Despite ample headwinds from COVID-19, Nexstar Media Group is not curtailing its ambitions to mount a new prime-time challenger to cable news as the U.S. nears its consequential election season.
The company said Wednesday that News Nation, its three-hour nightly news show, is going forward without any changes. It will premiere on September 1, CEO Perry Sook said during a conference call with analysts.
The show has hired a staff of 30, including on-air talent. It will originate from WGN in Chicago and air on WGN America, the former home for prestige (if money-losing) dramas operated by Tribune Media. Nexstar acquired Tribune last fall in a $4.1 billion deal.
“There’s no real hard-news entity in prime time,” Sook said, giving WGN America a chance to break through. Given the network’s reach to 75 million U.S. households, the venture has gotten early traction with more than 100 national ad buyers, he added.
Contrary to the opinion shows that dominate cable news in prime-time, News Nation will be “100% absent of bias,” Sook said. “We’re so serious about that we’re hiring a panel of rhetoricians to review our broadcasts for unconscious bias that may creep into the words we use and the reporting that we do.”
Nexstar fared reasonably well in the first quarter given the pullback of many advertisers and the logistical hurdles of the pandemic. It plans about $40 million in cost reductions across its operations in the coming months, but reported strong earnings overall and offered investors an upbeat outlook for the second half of 2020.
Beyond the marquee matchup of presumed Democratic nominee Joe Biden and President Donald Trump, dozens of other races will be tracked on News Nation this fall, along with general news stories. One innate advantage Nexstar brings is its leading portfolio of nearly 200 TV stations, whose teams will play a role in reporting and live shots across the country for the WGN America show.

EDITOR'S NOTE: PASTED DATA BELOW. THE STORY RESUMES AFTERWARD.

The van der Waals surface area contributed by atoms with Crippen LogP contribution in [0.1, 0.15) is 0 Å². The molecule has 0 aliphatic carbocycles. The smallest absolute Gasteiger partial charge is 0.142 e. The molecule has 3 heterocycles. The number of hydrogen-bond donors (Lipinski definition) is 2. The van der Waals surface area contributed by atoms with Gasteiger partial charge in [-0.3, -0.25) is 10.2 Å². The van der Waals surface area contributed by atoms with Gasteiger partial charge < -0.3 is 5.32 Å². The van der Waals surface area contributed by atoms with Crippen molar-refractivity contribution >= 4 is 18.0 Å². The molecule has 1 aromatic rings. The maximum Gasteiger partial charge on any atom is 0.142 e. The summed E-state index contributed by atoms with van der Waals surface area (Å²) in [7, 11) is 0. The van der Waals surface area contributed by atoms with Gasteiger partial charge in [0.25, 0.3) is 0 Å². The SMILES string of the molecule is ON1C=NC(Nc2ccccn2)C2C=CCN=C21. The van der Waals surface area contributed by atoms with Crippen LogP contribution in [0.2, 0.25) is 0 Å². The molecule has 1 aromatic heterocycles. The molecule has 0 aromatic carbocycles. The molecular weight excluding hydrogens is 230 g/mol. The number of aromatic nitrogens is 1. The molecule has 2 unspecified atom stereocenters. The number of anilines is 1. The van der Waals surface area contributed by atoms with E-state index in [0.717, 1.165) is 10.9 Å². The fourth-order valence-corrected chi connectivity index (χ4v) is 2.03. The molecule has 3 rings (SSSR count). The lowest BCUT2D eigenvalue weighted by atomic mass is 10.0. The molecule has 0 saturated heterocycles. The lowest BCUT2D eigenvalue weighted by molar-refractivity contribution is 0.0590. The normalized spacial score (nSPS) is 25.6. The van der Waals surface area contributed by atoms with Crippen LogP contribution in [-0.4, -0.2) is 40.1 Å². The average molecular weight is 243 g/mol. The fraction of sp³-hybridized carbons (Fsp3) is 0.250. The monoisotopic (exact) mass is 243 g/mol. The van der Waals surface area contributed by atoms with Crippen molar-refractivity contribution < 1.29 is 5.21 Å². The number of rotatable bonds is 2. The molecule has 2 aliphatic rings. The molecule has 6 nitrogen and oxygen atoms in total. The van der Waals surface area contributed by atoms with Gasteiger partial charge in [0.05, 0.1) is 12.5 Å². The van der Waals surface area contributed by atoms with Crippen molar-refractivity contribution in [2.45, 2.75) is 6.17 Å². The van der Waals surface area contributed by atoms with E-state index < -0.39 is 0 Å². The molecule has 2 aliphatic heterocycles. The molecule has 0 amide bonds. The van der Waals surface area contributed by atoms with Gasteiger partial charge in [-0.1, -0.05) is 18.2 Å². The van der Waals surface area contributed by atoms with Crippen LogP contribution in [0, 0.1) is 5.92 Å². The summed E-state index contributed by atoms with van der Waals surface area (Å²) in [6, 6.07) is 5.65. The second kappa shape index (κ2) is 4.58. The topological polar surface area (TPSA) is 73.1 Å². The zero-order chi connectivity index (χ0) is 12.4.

The “backbone” of the station group’s 5,400 news staffers, as Sook called it, will spread out in states like Illinois, Texas and Pennsylvania to deliver field reports. As to sensibility, he added, it’s no accident that News Nation will be based in Chicago, enabling it to be “from the heartland and be directed at the heartland.”
In terms of political advertising, which will be a key launch category for News Nation, Sook called the COVID-19-related shutdowns a “net positive” for Nexstar. “If you’re not holding rallies and spending money on filling stadiums and auditoriums, you’re going to spend more money on television,” the CEO said. “This is going to be the primary means of communication for the campaign, at least until the late stages when people feel more comfortable congregating.”